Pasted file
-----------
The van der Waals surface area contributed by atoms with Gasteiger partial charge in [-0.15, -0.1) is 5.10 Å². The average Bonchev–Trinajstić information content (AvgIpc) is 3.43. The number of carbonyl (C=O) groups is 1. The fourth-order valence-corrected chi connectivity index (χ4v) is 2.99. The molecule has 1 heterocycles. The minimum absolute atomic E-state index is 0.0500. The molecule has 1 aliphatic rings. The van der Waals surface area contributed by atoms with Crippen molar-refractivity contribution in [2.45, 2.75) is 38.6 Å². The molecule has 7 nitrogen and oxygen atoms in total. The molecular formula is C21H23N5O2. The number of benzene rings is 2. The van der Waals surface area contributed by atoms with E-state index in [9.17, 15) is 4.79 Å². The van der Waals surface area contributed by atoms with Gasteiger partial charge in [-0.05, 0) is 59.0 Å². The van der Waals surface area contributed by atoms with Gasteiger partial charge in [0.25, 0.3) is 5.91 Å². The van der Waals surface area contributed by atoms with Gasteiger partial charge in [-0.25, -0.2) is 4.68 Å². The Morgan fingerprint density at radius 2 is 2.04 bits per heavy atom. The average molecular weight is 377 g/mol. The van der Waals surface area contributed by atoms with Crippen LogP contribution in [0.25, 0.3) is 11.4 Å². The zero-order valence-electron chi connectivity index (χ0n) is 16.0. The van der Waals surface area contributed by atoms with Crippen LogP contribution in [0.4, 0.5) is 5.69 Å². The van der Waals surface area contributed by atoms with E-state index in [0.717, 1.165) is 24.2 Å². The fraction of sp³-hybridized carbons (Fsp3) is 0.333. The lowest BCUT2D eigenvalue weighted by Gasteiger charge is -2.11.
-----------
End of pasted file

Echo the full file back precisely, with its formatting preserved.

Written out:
The van der Waals surface area contributed by atoms with Gasteiger partial charge in [-0.15, -0.1) is 5.10 Å². The average Bonchev–Trinajstić information content (AvgIpc) is 3.43. The number of carbonyl (C=O) groups is 1. The fourth-order valence-corrected chi connectivity index (χ4v) is 2.99. The molecule has 1 heterocycles. The minimum absolute atomic E-state index is 0.0500. The molecule has 1 aliphatic rings. The van der Waals surface area contributed by atoms with Crippen molar-refractivity contribution in [2.45, 2.75) is 38.6 Å². The molecule has 7 nitrogen and oxygen atoms in total. The molecular formula is C21H23N5O2. The number of benzene rings is 2. The van der Waals surface area contributed by atoms with E-state index in [9.17, 15) is 4.79 Å². The van der Waals surface area contributed by atoms with Gasteiger partial charge in [-0.05, 0) is 59.0 Å². The van der Waals surface area contributed by atoms with Gasteiger partial charge in [0.25, 0.3) is 5.91 Å². The van der Waals surface area contributed by atoms with Gasteiger partial charge in [-0.25, -0.2) is 4.68 Å². The Morgan fingerprint density at radius 2 is 2.04 bits per heavy atom. The average molecular weight is 377 g/mol. The van der Waals surface area contributed by atoms with Crippen LogP contribution in [0.25, 0.3) is 11.4 Å². The zero-order valence-electron chi connectivity index (χ0n) is 16.0. The van der Waals surface area contributed by atoms with Crippen LogP contribution in [0.4, 0.5) is 5.69 Å². The van der Waals surface area contributed by atoms with E-state index in [0.717, 1.165) is 24.2 Å². The fraction of sp³-hybridized carbons (Fsp3) is 0.333. The lowest BCUT2D eigenvalue weighted by Gasteiger charge is -2.11.